children-sudan-smiling

Smile! Children in Sudan (public domain image from Pixabay)

Last week Carol Burnett was on the MSNBC morning show, Morning Joe, and it was a fascinating interview. Carol Burnett’s variety show ran 11 years (1967 – 1978) and was not only a very popular show, it was a trailblazer for its time.

She was promoting her new book, Carrie and Me, a memoir about her relationship with her daughter, Carrie, who died of cancer in 2002. Here’s how Burnett describes the force that drew people to her daughter.

She had gone into a family-type restaurant and she had this big smile and she would smile and everyone would be open to her and she said, mama, I don’t know why people don’t smile more because if you walk into a room full of strangers and you smile, the world opens up to you…. I asked Carrie why she’s always so cheerful, and she said that every day, every morning I wake up and decide – and this is a key word, decide – today I’m going to love my life.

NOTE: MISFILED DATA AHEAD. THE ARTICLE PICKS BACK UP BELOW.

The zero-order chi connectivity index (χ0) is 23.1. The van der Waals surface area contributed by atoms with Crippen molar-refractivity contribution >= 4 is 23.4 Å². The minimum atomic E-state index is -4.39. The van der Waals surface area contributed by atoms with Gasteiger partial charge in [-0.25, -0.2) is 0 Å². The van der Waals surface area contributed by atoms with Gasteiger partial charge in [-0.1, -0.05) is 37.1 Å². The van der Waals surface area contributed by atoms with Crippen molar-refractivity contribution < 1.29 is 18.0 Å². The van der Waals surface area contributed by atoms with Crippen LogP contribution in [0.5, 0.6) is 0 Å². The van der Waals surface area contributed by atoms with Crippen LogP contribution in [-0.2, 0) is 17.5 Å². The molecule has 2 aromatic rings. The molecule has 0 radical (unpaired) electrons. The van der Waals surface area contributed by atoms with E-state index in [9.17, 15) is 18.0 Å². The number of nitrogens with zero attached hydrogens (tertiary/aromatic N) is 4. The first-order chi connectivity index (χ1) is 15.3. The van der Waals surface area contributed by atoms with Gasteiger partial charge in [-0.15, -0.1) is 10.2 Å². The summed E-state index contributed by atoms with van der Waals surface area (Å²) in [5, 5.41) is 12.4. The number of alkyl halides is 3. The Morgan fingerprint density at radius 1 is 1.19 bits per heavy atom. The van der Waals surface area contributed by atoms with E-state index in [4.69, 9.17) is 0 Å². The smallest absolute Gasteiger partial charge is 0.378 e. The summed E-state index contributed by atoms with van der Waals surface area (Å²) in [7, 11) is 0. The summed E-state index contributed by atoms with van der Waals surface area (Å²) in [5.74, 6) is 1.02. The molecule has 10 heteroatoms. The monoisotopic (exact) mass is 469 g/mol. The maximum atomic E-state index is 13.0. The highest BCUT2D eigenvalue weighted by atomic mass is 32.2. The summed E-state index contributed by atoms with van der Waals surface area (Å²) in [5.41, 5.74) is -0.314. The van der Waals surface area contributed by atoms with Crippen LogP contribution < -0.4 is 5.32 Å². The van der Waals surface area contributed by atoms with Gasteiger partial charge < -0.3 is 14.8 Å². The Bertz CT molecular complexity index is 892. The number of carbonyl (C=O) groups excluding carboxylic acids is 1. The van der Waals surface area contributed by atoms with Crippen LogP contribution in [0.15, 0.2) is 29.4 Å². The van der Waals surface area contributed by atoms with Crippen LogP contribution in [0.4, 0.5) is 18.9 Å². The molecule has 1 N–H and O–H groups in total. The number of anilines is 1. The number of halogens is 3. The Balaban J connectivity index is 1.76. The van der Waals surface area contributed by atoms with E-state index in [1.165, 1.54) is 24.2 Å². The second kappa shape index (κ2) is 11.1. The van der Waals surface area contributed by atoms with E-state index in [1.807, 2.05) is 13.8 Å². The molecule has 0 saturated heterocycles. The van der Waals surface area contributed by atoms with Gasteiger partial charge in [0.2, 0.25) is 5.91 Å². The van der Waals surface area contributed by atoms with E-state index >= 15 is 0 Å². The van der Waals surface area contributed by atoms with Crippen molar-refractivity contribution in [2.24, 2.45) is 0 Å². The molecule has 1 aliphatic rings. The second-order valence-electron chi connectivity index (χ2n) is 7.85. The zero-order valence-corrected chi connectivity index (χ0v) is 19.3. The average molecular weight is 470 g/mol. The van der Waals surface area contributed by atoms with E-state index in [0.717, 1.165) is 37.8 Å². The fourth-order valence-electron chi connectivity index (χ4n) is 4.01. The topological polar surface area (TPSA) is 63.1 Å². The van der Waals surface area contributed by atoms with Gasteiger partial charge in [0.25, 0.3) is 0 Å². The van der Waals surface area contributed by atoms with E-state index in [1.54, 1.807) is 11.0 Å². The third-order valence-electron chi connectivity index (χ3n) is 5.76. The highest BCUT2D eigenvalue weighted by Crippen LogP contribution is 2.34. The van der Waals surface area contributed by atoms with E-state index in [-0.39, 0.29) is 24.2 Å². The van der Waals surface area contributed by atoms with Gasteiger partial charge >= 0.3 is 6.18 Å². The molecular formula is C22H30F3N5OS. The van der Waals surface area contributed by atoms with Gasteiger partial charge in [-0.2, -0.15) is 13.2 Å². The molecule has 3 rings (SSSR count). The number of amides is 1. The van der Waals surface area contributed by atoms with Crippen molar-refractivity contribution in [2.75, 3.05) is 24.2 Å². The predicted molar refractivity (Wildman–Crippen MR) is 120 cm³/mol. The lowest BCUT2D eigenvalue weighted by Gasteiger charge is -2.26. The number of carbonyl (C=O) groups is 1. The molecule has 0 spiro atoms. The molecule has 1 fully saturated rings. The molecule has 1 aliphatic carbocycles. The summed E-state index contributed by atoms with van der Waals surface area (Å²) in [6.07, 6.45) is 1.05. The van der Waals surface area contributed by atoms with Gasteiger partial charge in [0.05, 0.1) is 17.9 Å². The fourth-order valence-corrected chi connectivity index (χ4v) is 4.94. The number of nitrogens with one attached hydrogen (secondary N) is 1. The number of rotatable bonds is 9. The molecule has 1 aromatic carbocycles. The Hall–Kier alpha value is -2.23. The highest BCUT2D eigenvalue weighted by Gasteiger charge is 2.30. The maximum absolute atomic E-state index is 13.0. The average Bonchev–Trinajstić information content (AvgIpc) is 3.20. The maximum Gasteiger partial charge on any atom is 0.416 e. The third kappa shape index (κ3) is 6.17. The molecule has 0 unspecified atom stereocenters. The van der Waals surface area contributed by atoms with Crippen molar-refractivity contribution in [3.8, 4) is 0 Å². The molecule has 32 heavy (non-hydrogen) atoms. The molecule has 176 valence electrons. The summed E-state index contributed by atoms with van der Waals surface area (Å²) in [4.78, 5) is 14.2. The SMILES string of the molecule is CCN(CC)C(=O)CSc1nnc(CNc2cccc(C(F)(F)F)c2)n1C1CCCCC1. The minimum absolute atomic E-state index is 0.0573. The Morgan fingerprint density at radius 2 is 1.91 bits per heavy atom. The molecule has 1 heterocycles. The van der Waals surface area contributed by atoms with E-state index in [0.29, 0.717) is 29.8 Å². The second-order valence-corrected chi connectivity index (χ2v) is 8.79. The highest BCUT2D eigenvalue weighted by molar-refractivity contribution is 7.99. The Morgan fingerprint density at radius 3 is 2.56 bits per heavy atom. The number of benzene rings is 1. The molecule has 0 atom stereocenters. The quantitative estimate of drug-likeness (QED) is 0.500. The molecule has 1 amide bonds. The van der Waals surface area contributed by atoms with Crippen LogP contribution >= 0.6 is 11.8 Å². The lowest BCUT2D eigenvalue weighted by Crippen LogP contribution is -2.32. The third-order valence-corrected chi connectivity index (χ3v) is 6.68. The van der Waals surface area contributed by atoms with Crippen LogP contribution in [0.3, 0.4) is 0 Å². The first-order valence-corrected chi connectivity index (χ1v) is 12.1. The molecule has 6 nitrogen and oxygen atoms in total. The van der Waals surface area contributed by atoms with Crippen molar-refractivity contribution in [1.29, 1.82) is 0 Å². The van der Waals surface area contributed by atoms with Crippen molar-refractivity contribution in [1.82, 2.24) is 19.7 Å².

This really struck me – the power of a smile – not only for others but for ourselves. Ā 

We all have a choice as to what we bring to a situation or interaction.

We can escalate anger or de-escalate.

We can tear down or build up.

We can see the beauty or we can be indifferent.

We can complain or take action.

We can destroy or we can help.

I wrote this post before the events of this week. Yet, even in the midst of tragedy, we have seen the power of a smile and a helping hand.

 

Also Read:Ā Patti Smith’s (Ancient Chinese) Smile Therapy

Also Watch: Amy Cuddy: Your body language shapes who you are (TED Video)

 

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